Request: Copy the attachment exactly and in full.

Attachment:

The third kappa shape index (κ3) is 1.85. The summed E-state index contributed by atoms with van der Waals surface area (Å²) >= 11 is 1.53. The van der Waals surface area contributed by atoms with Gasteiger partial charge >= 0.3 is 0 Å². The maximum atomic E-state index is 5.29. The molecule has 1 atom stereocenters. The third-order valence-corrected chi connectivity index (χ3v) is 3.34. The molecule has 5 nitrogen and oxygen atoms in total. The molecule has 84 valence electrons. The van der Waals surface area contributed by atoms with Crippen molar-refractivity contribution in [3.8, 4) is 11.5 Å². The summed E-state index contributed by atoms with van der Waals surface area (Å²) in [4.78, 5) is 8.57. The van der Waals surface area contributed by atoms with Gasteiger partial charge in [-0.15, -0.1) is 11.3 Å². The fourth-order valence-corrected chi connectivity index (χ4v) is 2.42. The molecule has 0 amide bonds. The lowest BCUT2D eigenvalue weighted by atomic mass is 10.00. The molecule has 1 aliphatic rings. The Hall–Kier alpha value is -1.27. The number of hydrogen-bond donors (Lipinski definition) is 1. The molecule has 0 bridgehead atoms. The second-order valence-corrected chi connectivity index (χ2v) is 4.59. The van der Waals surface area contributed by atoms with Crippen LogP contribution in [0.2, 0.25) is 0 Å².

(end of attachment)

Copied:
The third kappa shape index (κ3) is 1.85. The summed E-state index contributed by atoms with van der Waals surface area (Å²) >= 11 is 1.53. The van der Waals surface area contributed by atoms with Gasteiger partial charge >= 0.3 is 0 Å². The maximum atomic E-state index is 5.29. The molecule has 1 atom stereocenters. The third-order valence-corrected chi connectivity index (χ3v) is 3.34. The molecule has 5 nitrogen and oxygen atoms in total. The molecule has 84 valence electrons. The van der Waals surface area contributed by atoms with Crippen molar-refractivity contribution in [3.8, 4) is 11.5 Å². The summed E-state index contributed by atoms with van der Waals surface area (Å²) in [4.78, 5) is 8.57. The van der Waals surface area contributed by atoms with Gasteiger partial charge in [-0.15, -0.1) is 11.3 Å². The fourth-order valence-corrected chi connectivity index (χ4v) is 2.42. The molecule has 0 amide bonds. The lowest BCUT2D eigenvalue weighted by atomic mass is 10.00. The molecule has 1 aliphatic rings. The Hall–Kier alpha value is -1.27. The number of hydrogen-bond donors (Lipinski definition) is 1. The molecule has 0 bridgehead atoms. The second-order valence-corrected chi connectivity index (χ2v) is 4.59. The van der Waals surface area contributed by atoms with Crippen LogP contribution in [0.2, 0.25) is 0 Å².